Lecturer discusses how Civil War issues live on

Gaines+M.+Foster%2C+a+professor+of+history+at+Louisiana+State+University%2C+gives+a+lecture+on+Civil+War+memory+at+the+13th+annual+Barry+D.+Riccio+Lecture+Monday+night+in+the+Doudna+Fine+Arts+Center.
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Lecturer discusses how Civil War issues live on

Gaines M. Foster, a professor of history at Louisiana State University, gives a lecture on Civil War memory at the 13th annual Barry D. Riccio Lecture Monday night in the Doudna Fine Arts Center.

Gaines M. Foster, a professor of history at Louisiana State University, gives a lecture on Civil War memory at the 13th annual Barry D. Riccio Lecture Monday night in the Doudna Fine Arts Center.

Jordan Boyer

Gaines M. Foster, a professor of history at Louisiana State University, gives a lecture on Civil War memory at the 13th annual Barry D. Riccio Lecture Monday night in the Doudna Fine Arts Center.

Jordan Boyer

Jordan Boyer

Gaines M. Foster, a professor of history at Louisiana State University, gives a lecture on Civil War memory at the 13th annual Barry D. Riccio Lecture Monday night in the Doudna Fine Arts Center.

Tom O'Connor, Staff Reporter

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Gaines Foster, Louisiana State University professor, said economic and cultural divisions factor into support or opposition for confederate symbols instead of regional ones, forming the essence of his “Still Fighting the Civil War?” lecture at the Doudna lecture hall on Monday.

Kicking off the first annual Presidential lecture, and coinciding with African American Heritage Month, he noted contemporary fights in the aftermath of the surrender at Appomattox Court House, including the confederate statues and flag.

Foster underscored how those that consider geography, not racial bias, as the underlying stimulus behind these divisions, are diverting the conversation away from themselves.

“The problems of race in American society, which is what this fight on one level is all about, is not purely a southern phenomenon,” Foster said. “It lets northerners off the hook.”

Simply removing the flags and monuments, Foster said, may encourage onlookers to believe that the issue of racism has been unequivocally exterminated.

He maintained how dealing with racism and white supremacy is a central dilemma in American society today, one requiring swift condemnation of those who espouse bigotry.

“I think, as a historian, more than thinking about the Civil War, you have got to understand the legacy of slavery, you have got to understand the legacy of segregation, you have got to understand the legacy of what amounts now to a four-decade-long retreat from the advances of the Civil Rights movement of the 1950s and 1960s,” Foster said.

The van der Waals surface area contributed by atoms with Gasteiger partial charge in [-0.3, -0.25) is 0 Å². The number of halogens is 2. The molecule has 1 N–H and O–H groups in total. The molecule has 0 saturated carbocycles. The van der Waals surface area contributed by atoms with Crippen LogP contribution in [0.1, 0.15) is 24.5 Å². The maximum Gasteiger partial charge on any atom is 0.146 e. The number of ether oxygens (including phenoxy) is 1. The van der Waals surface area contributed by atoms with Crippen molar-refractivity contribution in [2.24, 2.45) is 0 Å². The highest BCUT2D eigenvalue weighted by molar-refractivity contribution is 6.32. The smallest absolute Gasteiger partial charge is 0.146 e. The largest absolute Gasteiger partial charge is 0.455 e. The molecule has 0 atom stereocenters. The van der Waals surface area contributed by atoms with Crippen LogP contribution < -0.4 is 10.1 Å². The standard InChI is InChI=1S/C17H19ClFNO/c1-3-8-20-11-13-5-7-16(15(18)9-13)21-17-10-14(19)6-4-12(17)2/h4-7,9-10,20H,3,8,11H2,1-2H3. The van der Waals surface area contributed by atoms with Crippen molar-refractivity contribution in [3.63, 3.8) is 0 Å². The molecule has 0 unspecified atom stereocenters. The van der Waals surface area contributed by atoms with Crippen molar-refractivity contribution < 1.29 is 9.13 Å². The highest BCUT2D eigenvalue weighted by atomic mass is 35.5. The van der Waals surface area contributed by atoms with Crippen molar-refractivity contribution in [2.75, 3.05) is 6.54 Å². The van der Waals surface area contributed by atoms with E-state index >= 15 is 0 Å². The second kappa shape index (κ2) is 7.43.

Less than a month after white supremacist Dylan Roof murdered nine African Americans at the Emanuel African Methodist Episcopal Church, South Carolina lawmakers ratified a bill that arranged for the removal of the confederate flag from the state capital.

But rather than taking it down on the basis of its racist symbolism, then-governor Nikki Haley, troubled by its potential effect on tourism, felt emboldened by an entirely different motive.

Upon the release of a picture in which Roof could be seen holding a Confederate flag, many were quick to remark that he was a warrior of a lost cause, viewing it as a 21st century manifestation of the Civil War.

“What worries me is that sense of grievance,” Foster said.

“The support for confederate symbols comes from the grievance, not the support of the symbols causes the grievance.”

Contrary to public perception, northerners tend to deem the Civil War more important while possessing a deeper understanding, Gaines said, than southerners, according to public opinion polls.

There has been an aversion, amongst northerners and southerners alike, to discussions about the causes of the Civil War, referencing the battlefields, Abraham Lincoln and Robert E. Lee.

Since the Civil rights movement, this unified memory of the Civil War was particularly difficult to hold up because, as Civil Rights leaders made clarion calls for equality, African-Americans never accepted that interpretation.

“It has all become more complicated because the emancipationists view, the way African Americans are forcing us to think about the Civil War, is a much more powerful force than it’s ever been before,” Gaines said.

Tom O’Connor can be reached at 581-2812 or at [email protected].